We believe that decisive to reinventing a politics of social antagonism is to give words and political sense to such gaps and untranslatability as conditions of autonomy. With this task in mind, we address another question: does the irrelevance of employment to a politics of liberation mean that production-related struggles are no longer worth fighting for? Our response is an emphatic “no”, but on condition of profoundly redefining what we mean by “production”. In other words, “production-related” can no longer simply mean “workplace-based”. Workplace struggles are, for sure, still important in affirming the autonomy of life and the common from the dictates of the market, for example through demands for wages and benefits that are impossible to meet in terms of productivity, therefore subverting wage labor from within. But struggles for production especially imply for us the production of social relations and political possibilities that emanate from the power of the common as it manifests itself across the social and the everyday. They hint, in other words, at the production of subjectivity and the refusal of the modalities of subjection along which capital and government want to align conducts and values. We are referring here not only to subjectivities premised on waged employment and the consumption of commodities but also to their correlates in the institutional sphere: liberal democracy and the idea of the individual rooted in property and market relations as the only legitimate carrier of socio-political agency.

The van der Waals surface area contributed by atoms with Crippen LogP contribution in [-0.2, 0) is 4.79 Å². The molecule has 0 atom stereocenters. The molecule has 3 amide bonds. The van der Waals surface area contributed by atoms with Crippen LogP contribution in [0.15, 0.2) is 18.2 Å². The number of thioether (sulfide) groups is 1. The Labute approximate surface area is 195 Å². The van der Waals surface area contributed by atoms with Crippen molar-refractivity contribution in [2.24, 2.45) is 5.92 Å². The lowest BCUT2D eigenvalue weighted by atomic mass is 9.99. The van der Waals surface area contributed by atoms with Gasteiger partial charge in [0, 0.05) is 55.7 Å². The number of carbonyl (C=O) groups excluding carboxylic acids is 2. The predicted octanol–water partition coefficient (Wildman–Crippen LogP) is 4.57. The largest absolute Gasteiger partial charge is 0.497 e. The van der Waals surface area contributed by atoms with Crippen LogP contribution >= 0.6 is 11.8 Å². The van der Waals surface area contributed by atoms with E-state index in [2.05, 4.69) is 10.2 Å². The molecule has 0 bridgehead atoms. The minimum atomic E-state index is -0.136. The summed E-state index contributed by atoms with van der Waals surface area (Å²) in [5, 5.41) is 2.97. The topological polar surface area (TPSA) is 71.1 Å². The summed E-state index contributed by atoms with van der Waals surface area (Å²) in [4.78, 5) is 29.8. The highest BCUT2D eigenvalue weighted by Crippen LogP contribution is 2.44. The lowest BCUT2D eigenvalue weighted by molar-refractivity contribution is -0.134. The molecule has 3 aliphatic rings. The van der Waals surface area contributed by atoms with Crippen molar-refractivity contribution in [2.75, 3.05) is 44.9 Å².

A radical critique of liberal democracy is central to our recasting of production struggles as it underlines the connections between capital’s domination of life and the ways in which domination operates in the guise of individual freedom within market exchange and competition. To this idea of freedom as a mere technology of government and subjection, to which the discourse of citizenship and the constitutional rights of liberal democracy give a normative expression, we oppose the power of singularities (individuals, movements, communities) as a capacity to multiply social and political possibilities expressing the autonomy of the common. A democracy of the common is thus crucial to reclaiming from capital the productive forces of forms of life.

In sum: a critique of employment-based views of emancipation and of “decent work” as a terrain of social contestation; a radical redefinition of production-based struggles from the standpoint of forms of life and the common; an uncompromising reassessment of liberal democracy as a mode of expression of political subjectivity: these are the core elements we bring to this debate. It is a small bet in a broad and hugely important gamble. Is an anticapitalist project still possible as the radical reinvention of political possibilities? Or are we stuck with a left imagination that, in the name of development and “decent work”, abets renewed subjugation and continuous corporate signification of desire, of which the public discourse of Zumaism and the ravenous chattering of the tenderpreneurial bourgeoisie are, respectively, clearly discernible echoes in today’s South Africa? As capitalism flounders in the tides of its global crisis, the time to raise these questions has never been more appropriate. Now we must seize it.

a tribe of moles

No comments: